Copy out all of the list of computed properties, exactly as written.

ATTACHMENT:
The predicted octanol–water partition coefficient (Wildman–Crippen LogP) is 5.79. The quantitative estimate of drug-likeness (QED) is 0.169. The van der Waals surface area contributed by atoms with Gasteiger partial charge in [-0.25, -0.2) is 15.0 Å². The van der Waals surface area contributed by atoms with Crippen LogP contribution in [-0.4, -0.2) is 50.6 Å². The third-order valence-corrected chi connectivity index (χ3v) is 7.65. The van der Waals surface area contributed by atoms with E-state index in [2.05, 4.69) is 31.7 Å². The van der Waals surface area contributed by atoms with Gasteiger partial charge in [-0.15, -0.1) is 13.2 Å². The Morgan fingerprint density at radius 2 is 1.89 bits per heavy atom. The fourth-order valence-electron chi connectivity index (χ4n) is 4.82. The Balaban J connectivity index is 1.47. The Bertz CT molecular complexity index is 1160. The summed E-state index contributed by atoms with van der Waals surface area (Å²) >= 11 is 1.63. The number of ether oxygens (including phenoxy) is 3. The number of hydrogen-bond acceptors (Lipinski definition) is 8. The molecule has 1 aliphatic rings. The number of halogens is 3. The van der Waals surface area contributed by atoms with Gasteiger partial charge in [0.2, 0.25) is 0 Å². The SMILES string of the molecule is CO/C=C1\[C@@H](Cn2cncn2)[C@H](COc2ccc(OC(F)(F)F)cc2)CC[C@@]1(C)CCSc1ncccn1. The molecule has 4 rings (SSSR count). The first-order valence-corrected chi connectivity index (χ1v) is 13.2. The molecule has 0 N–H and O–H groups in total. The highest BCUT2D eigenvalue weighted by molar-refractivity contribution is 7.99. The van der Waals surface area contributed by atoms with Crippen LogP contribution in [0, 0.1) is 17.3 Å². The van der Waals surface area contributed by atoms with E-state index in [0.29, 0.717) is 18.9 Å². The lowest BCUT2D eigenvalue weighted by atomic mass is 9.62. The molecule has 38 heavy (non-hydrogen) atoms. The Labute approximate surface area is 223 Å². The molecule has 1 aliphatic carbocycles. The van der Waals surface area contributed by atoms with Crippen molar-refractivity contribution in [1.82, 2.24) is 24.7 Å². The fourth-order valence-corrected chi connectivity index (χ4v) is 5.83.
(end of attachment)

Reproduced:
The predicted octanol–water partition coefficient (Wildman–Crippen LogP) is 5.79. The quantitative estimate of drug-likeness (QED) is 0.169. The van der Waals surface area contributed by atoms with Gasteiger partial charge in [-0.25, -0.2) is 15.0 Å². The van der Waals surface area contributed by atoms with Crippen LogP contribution in [-0.4, -0.2) is 50.6 Å². The third-order valence-corrected chi connectivity index (χ3v) is 7.65. The van der Waals surface area contributed by atoms with E-state index in [2.05, 4.69) is 31.7 Å². The van der Waals surface area contributed by atoms with Gasteiger partial charge in [-0.15, -0.1) is 13.2 Å². The Morgan fingerprint density at radius 2 is 1.89 bits per heavy atom. The fourth-order valence-electron chi connectivity index (χ4n) is 4.82. The Balaban J connectivity index is 1.47. The Bertz CT molecular complexity index is 1160. The summed E-state index contributed by atoms with van der Waals surface area (Å²) >= 11 is 1.63. The number of ether oxygens (including phenoxy) is 3. The number of hydrogen-bond acceptors (Lipinski definition) is 8. The molecule has 1 aliphatic rings. The number of halogens is 3. The van der Waals surface area contributed by atoms with Gasteiger partial charge in [0.2, 0.25) is 0 Å². The SMILES string of the molecule is CO/C=C1\[C@@H](Cn2cncn2)[C@H](COc2ccc(OC(F)(F)F)cc2)CC[C@@]1(C)CCSc1ncccn1. The molecule has 4 rings (SSSR count). The first-order valence-corrected chi connectivity index (χ1v) is 13.2. The molecule has 0 N–H and O–H groups in total. The highest BCUT2D eigenvalue weighted by molar-refractivity contribution is 7.99. The van der Waals surface area contributed by atoms with Crippen LogP contribution in [0, 0.1) is 17.3 Å². The van der Waals surface area contributed by atoms with E-state index in [0.29, 0.717) is 18.9 Å². The lowest BCUT2D eigenvalue weighted by atomic mass is 9.62. The molecule has 38 heavy (non-hydrogen) atoms. The Labute approximate surface area is 223 Å². The molecule has 1 aliphatic carbocycles. The van der Waals surface area contributed by atoms with Crippen molar-refractivity contribution in [1.82, 2.24) is 24.7 Å². The fourth-order valence-corrected chi connectivity index (χ4v) is 5.83.